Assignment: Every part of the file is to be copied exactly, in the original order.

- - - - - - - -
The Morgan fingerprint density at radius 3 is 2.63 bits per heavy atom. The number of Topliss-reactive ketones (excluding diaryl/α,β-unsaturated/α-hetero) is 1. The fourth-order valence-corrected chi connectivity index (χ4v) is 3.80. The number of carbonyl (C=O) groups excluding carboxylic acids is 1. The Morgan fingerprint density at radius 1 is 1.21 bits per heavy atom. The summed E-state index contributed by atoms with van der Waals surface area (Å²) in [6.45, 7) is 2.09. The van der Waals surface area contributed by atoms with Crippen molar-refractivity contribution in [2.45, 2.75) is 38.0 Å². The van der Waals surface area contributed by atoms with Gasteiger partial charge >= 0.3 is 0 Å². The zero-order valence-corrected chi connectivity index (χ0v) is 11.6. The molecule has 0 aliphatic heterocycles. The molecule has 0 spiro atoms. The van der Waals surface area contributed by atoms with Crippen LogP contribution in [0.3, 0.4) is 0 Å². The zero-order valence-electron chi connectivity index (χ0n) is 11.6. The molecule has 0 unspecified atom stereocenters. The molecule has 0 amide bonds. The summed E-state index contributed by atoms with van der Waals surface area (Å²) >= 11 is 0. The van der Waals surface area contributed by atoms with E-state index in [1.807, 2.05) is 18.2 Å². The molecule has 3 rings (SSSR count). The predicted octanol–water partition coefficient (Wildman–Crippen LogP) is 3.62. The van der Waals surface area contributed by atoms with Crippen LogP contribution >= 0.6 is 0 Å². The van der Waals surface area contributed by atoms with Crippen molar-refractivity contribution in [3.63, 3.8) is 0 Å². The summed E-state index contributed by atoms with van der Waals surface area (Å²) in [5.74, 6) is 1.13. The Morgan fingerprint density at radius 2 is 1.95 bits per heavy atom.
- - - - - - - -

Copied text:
The Morgan fingerprint density at radius 3 is 2.63 bits per heavy atom. The number of Topliss-reactive ketones (excluding diaryl/α,β-unsaturated/α-hetero) is 1. The fourth-order valence-corrected chi connectivity index (χ4v) is 3.80. The number of carbonyl (C=O) groups excluding carboxylic acids is 1. The Morgan fingerprint density at radius 1 is 1.21 bits per heavy atom. The summed E-state index contributed by atoms with van der Waals surface area (Å²) in [6.45, 7) is 2.09. The van der Waals surface area contributed by atoms with Crippen molar-refractivity contribution in [2.45, 2.75) is 38.0 Å². The van der Waals surface area contributed by atoms with Gasteiger partial charge >= 0.3 is 0 Å². The zero-order valence-corrected chi connectivity index (χ0v) is 11.6. The molecule has 0 aliphatic heterocycles. The molecule has 0 spiro atoms. The van der Waals surface area contributed by atoms with Crippen LogP contribution in [0.3, 0.4) is 0 Å². The zero-order valence-electron chi connectivity index (χ0n) is 11.6. The molecule has 0 unspecified atom stereocenters. The molecule has 0 amide bonds. The summed E-state index contributed by atoms with van der Waals surface area (Å²) >= 11 is 0. The van der Waals surface area contributed by atoms with E-state index in [1.807, 2.05) is 18.2 Å². The molecule has 3 rings (SSSR count). The predicted octanol–water partition coefficient (Wildman–Crippen LogP) is 3.62. The van der Waals surface area contributed by atoms with Crippen LogP contribution >= 0.6 is 0 Å². The van der Waals surface area contributed by atoms with Crippen molar-refractivity contribution in [3.63, 3.8) is 0 Å². The summed E-state index contributed by atoms with van der Waals surface area (Å²) in [5.74, 6) is 1.13. The Morgan fingerprint density at radius 2 is 1.95 bits per heavy atom.